These tools change and improve rapidly, and for the purposes of this book, you may use any AI that you have available to you. Some of the more popular ones at present include the following:
The quality of output you receive from an AI is directly influenced by the quality of prompt you provide. For our purposes, you generally should include four things in any prompt: the language or syntax, the target document or product, the desired action or format, and any parameters to operate within.
Here are a few examples of useful AI prompts to try:
Create a CSS definition for blockquotes that indents the text, makes it italicized, and changes the color to a dark grey.
Create a jQuery function that detects when a link on the page is clicked and sends the event to an API for collection.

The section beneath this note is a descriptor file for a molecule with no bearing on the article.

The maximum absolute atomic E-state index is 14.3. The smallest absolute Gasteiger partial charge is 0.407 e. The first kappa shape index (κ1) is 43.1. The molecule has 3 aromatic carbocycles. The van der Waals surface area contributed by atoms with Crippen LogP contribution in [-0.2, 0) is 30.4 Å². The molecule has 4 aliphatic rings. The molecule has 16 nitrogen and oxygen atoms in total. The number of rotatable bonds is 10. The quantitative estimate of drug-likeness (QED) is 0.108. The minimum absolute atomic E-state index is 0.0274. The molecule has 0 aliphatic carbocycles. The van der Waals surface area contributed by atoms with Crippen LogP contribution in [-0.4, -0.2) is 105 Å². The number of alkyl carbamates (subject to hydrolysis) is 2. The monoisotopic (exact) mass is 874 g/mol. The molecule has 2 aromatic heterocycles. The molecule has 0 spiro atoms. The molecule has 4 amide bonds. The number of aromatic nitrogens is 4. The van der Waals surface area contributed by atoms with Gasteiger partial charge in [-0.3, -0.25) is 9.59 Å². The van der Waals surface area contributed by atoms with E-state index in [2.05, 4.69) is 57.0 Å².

In Bootstrap, make an accordion that expands and contracts when clicked. Then, send the state of the accordion as an event to the API.
Additionally, many AIs remember your previous prompts and can build upon them. So, if you used the third prompt above and then decided you wanted the color to be blue, you could just provide a prompt like "make the text blue instead" to receive an updated version of the answer. If the output doesn't work the way you anticipate, you can also let the AI know about your unexpected behavior or any errors that you receive so that it can try to provide a better solution.
This content is provided to you freely by EdTech Books.
Access it online or download it at https://edtechbooks.org/elearning_hacker/generative_artificial_intelligences.